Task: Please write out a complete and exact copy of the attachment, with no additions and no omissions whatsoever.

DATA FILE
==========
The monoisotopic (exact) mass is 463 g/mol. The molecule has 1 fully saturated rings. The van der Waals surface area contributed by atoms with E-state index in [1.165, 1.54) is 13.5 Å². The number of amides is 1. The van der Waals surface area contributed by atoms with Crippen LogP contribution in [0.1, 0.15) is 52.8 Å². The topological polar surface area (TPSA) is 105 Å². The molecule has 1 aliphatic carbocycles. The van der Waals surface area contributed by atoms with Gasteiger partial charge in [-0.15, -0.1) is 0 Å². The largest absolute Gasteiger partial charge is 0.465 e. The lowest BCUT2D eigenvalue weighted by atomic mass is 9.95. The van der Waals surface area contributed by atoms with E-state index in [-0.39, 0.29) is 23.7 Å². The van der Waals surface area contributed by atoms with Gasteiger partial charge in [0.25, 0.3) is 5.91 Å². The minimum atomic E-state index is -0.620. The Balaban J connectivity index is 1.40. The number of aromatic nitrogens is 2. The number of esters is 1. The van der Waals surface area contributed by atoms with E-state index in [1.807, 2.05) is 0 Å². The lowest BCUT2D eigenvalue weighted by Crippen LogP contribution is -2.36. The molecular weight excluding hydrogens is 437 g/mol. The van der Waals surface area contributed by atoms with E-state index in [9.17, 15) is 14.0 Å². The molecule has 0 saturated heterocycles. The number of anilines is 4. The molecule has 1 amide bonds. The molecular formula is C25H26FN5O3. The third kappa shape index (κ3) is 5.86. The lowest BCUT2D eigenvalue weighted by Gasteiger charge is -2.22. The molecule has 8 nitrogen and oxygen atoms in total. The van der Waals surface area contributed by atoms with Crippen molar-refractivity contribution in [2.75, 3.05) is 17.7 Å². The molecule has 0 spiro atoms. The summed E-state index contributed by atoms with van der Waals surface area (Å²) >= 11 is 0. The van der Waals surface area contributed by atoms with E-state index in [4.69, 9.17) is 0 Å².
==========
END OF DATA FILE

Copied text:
The monoisotopic (exact) mass is 463 g/mol. The molecule has 1 fully saturated rings. The van der Waals surface area contributed by atoms with E-state index in [1.165, 1.54) is 13.5 Å². The number of amides is 1. The van der Waals surface area contributed by atoms with Crippen LogP contribution in [0.1, 0.15) is 52.8 Å². The topological polar surface area (TPSA) is 105 Å². The molecule has 1 aliphatic carbocycles. The van der Waals surface area contributed by atoms with Gasteiger partial charge in [-0.15, -0.1) is 0 Å². The largest absolute Gasteiger partial charge is 0.465 e. The lowest BCUT2D eigenvalue weighted by atomic mass is 9.95. The van der Waals surface area contributed by atoms with E-state index in [-0.39, 0.29) is 23.7 Å². The van der Waals surface area contributed by atoms with Gasteiger partial charge in [0.25, 0.3) is 5.91 Å². The minimum atomic E-state index is -0.620. The Balaban J connectivity index is 1.40. The number of aromatic nitrogens is 2. The number of esters is 1. The van der Waals surface area contributed by atoms with E-state index in [1.807, 2.05) is 0 Å². The lowest BCUT2D eigenvalue weighted by Crippen LogP contribution is -2.36. The molecular weight excluding hydrogens is 437 g/mol. The van der Waals surface area contributed by atoms with E-state index in [9.17, 15) is 14.0 Å². The molecule has 0 saturated heterocycles. The number of anilines is 4. The molecule has 1 amide bonds. The molecular formula is C25H26FN5O3. The third kappa shape index (κ3) is 5.86. The lowest BCUT2D eigenvalue weighted by Gasteiger charge is -2.22. The molecule has 8 nitrogen and oxygen atoms in total. The van der Waals surface area contributed by atoms with Crippen molar-refractivity contribution in [2.75, 3.05) is 17.7 Å². The molecule has 0 spiro atoms. The summed E-state index contributed by atoms with van der Waals surface area (Å²) >= 11 is 0. The van der Waals surface area contributed by atoms with E-state index in [4.69, 9.17) is 0 Å².